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Report: 27 percent of W.Va. children living in poverty; state ranks 43rd in overall well-being

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CHARLESTON, West Virginia — West Virginia ranks near the bottom among states for the well-being of children, with more than a quarter of its kids living in poverty and more than a third in families whose parents lack secure employment, a report released Tuesday said.

West Virginia's child poverty rate increased from 23 percent in 2008 to 27 percent in 2013. The national child poverty rate rose from 18 percent to 22 percent during the same period, said the 2015 KIDS COUNT Data Book released by the Annie E. Casey Foundation.

Margie Hale, executive director of West Virginia KIDS COUNT, said the state's 2013 child poverty rate was the highest in more than a decade.

"West Virginia has to do better for our children, and we can. We need to continue to increase our state minimum wage, and we must implement policies such as a state earned income tax credit, paid sick leave and increased childcare supports, which we know help lift kids and families out of poverty," Hale said in a news release.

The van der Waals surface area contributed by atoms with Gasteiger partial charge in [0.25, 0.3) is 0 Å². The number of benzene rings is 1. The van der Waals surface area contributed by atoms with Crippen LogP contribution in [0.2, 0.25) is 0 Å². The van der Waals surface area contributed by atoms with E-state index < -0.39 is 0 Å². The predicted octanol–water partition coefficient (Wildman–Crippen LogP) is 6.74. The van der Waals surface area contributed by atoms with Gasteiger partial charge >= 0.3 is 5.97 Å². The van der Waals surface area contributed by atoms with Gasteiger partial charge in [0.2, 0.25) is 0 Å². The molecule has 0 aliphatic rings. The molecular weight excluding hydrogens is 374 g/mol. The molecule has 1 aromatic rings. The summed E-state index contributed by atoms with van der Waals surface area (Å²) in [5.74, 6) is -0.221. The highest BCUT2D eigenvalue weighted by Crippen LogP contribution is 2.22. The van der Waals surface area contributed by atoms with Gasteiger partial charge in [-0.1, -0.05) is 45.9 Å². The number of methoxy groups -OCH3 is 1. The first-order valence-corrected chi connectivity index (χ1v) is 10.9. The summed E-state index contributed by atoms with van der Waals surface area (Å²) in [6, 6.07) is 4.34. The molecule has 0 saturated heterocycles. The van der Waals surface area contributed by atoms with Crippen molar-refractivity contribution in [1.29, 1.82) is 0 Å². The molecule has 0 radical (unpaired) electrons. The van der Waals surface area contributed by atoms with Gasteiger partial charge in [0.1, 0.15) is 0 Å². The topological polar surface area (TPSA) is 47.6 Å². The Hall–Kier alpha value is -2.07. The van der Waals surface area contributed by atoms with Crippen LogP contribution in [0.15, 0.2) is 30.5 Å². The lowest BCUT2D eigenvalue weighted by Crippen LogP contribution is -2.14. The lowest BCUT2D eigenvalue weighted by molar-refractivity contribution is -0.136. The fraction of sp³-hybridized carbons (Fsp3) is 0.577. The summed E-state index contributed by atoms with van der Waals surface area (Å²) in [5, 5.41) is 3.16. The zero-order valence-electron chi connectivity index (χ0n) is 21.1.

The report said the percentage of West Virginia children in single-parent families increased from 33 percent to 37 percent, while the percentage of children in families without secure employment increased from 27 percent to 31 percent.

Overall, the report ranked West Virginia 43rd in the nation for children's wellbeing, based on indicators that include the child poverty rate, the percent of children living in single-parent families and teen birth rate. West Virginia dropped seven spots from its ranking of 37th in 2014.

Several indicators improved in the state. The teen birth rate fell from 47 per 1,000 births in 2008 to 40 in 2013 and the death rate for children and teens declined from 36 per 100,000 deaths to 34.

The percentage of high school dropouts was unchanged at 10 percent.

The Annie E. Casey Foundation recommended several measures to improve children's wellbeing, including ensuring access to high-quality early childhood education and giving parents multiple ways to obtain jobs that can support their families.


Online:

KIDS COUNT Data Book West Virginia profile: http://www.aecf.org/m/databook/2015KC_profile_WV.pdf

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